If you have finished watching the film The Mask (1994) and are looking for other movies like it, here is a list of options to consider.
Aquaman and the Lost Kingdom
A decade's worth of superhero movies goes out with a big, stupid grin on its face.
One would hope that a film franchise with as much money poured into it as the DC Cinematic Universe would rage, rage against the dying of the light. Yet here we are, limping towards the end of a slate of superhero flicks marred by terrible reviews (Shazam! 2), controversy (The Flash), or sheer too-little-too-late-ness (Blue Beetle). As the superhero genre continues to flag in a year of duds, DC's set for a reinvention, a clean slate courtesy of former Marvel it-boy James Gunn and co-head Peter Safran. Before they can wipe the board and start all over with the label's slate of classic capes, though, there's a few rounds left in the last guy's chamber to fire off. That's what Aquaman and the Lost Kingdom feels like, easily the least objectionable of the DC films to come out in 2023. Problem is, that's not saying much.
A sequel to Aquaman should have been a slam dunk: Director James Wan's 2018 take on the King of Atlantis was a welcome breath of neon-soaked pop art in a franchise studded with Snyderesque dourness, leaning into the innate silliness of an underwater take on Flash Gordon. Jason Momoa is as effortless a casting as you could imagine for DC's hardest-to-pin-down superhero, brimming with giddy frat-boy energy. At its best moments, Aquaman and the Lost Kingdom leans into its star's goofiness and even lets it infect some of the rest of the cast. But there's no escaping the feeling of weariness, both for a cast and crew who are just repeating the novel beats of the first and an audience that's just plain starved for something new. Continue Reading →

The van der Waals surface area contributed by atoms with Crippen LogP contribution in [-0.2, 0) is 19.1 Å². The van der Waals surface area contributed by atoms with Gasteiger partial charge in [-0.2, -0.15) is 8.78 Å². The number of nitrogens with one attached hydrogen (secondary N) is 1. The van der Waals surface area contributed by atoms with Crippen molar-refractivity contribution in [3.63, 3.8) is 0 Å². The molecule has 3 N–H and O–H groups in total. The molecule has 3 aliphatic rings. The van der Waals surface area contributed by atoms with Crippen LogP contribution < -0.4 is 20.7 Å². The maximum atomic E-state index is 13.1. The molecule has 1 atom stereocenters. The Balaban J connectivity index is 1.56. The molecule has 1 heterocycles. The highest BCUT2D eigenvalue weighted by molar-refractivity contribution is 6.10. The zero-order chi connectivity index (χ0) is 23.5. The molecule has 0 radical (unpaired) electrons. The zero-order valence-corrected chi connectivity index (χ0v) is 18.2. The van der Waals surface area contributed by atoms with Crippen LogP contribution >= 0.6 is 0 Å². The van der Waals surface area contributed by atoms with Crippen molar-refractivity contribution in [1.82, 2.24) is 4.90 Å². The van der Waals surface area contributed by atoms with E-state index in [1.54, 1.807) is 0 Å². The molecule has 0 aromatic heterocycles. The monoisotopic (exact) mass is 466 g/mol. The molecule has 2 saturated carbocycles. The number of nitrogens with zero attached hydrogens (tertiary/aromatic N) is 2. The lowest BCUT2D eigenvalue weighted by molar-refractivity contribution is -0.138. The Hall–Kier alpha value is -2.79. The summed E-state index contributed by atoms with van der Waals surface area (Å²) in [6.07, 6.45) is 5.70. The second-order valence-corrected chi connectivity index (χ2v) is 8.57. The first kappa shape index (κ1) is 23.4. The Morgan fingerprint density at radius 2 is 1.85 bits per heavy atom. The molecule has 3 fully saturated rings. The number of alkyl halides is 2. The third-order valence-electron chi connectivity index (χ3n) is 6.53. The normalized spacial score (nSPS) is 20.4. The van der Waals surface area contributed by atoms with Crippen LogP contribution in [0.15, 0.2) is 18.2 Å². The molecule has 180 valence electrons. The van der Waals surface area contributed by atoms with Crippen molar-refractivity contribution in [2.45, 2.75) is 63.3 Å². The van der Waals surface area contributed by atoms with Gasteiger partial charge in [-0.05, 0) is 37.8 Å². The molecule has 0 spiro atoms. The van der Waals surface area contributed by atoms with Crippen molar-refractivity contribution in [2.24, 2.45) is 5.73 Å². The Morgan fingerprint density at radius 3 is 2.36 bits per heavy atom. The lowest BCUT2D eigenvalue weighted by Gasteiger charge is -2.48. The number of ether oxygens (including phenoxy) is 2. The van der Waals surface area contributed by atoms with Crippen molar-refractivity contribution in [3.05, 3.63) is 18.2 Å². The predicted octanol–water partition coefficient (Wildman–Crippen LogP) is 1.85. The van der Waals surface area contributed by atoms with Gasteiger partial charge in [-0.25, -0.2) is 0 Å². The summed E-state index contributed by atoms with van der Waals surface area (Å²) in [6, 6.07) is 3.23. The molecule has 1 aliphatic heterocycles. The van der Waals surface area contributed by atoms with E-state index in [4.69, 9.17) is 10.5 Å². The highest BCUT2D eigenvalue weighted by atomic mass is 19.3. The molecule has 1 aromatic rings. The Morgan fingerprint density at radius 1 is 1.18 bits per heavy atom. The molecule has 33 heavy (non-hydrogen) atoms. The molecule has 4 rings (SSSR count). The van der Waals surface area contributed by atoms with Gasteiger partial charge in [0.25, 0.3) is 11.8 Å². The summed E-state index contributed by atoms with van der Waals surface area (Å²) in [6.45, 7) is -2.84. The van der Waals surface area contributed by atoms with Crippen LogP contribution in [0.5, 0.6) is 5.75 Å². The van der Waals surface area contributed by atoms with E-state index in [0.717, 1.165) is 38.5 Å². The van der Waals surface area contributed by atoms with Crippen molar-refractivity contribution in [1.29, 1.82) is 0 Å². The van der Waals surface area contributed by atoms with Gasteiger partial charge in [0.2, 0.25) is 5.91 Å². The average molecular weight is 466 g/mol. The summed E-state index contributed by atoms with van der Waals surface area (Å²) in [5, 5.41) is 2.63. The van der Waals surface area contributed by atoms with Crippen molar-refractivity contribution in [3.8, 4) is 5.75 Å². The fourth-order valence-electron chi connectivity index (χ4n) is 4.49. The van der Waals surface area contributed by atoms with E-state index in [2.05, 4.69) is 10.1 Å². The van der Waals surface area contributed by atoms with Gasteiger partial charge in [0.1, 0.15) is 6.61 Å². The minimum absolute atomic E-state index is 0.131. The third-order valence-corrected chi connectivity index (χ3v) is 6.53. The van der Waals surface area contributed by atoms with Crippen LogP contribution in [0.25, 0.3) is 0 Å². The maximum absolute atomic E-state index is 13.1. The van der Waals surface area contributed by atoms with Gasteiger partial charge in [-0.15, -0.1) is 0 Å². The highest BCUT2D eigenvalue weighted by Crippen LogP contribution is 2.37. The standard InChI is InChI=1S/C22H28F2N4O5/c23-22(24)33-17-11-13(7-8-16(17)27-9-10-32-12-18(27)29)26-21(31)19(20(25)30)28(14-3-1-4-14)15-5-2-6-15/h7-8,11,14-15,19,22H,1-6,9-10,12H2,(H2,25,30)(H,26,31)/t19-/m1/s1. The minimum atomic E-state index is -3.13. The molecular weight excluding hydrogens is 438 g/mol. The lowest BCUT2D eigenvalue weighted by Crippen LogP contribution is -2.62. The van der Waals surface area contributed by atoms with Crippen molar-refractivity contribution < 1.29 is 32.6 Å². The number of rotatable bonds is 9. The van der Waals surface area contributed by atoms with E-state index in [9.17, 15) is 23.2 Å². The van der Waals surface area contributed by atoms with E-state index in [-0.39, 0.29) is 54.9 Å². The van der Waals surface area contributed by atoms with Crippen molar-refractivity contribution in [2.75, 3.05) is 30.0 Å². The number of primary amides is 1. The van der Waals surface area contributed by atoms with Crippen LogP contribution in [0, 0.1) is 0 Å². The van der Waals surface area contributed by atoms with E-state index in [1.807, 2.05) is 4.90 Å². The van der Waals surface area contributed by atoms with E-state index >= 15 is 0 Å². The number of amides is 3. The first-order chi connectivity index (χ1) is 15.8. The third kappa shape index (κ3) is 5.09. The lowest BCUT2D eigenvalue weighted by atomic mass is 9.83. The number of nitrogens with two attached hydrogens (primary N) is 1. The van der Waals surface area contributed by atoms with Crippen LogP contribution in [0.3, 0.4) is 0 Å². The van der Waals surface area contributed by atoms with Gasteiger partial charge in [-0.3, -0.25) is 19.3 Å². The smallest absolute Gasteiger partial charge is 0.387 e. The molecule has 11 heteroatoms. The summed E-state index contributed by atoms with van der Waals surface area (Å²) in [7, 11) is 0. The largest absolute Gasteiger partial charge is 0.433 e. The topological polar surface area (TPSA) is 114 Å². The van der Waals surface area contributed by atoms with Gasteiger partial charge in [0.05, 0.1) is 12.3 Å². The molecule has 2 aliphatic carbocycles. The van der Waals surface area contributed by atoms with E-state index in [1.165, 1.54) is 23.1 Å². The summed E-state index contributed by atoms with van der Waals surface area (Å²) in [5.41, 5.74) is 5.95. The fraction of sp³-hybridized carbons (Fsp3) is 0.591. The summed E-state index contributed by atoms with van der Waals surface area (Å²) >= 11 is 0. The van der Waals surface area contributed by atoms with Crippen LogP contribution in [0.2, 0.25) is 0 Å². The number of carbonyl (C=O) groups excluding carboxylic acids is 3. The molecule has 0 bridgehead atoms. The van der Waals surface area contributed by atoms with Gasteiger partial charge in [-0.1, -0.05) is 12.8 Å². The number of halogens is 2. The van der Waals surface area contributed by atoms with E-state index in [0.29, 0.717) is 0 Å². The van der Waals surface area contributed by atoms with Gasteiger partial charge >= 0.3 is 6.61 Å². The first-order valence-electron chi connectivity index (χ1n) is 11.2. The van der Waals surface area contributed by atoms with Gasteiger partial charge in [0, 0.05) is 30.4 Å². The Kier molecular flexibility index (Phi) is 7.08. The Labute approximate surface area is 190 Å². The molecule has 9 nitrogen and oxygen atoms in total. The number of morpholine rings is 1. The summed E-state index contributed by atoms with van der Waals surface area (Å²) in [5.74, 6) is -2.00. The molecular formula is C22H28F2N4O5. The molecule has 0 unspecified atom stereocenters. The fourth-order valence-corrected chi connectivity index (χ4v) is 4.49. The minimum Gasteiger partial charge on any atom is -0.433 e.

Beau Is Afraid
If there’s anything Ari Aster wants you to understand after watching his newest film, it’s that he’s funny. With just three feature films under his belt, Beau Is Afraid marks both a massive departure from his previous films and a solidifying of his style. It’s a movie about terror, without a ton of interest in being terrifying. More specifically, it’s a movie about the absurdity of fear and the ridiculousness of human nature. And yeah, it’s definitely about moms, too. Continue Reading →
Elizabeth Lo opens her short but powerful dogumentary Stray with a classical quote positioning dogs as the measure of “true living.” Her tail of three canines living in Turkey is marked by similar quotes, establishing a long history of using dogs as a companion to philosophy (and philosopher companions) that stretches from the Classical Mediterraenian, through Donna Haraway’s concept of “significant otherness,” to this film. Continue Reading →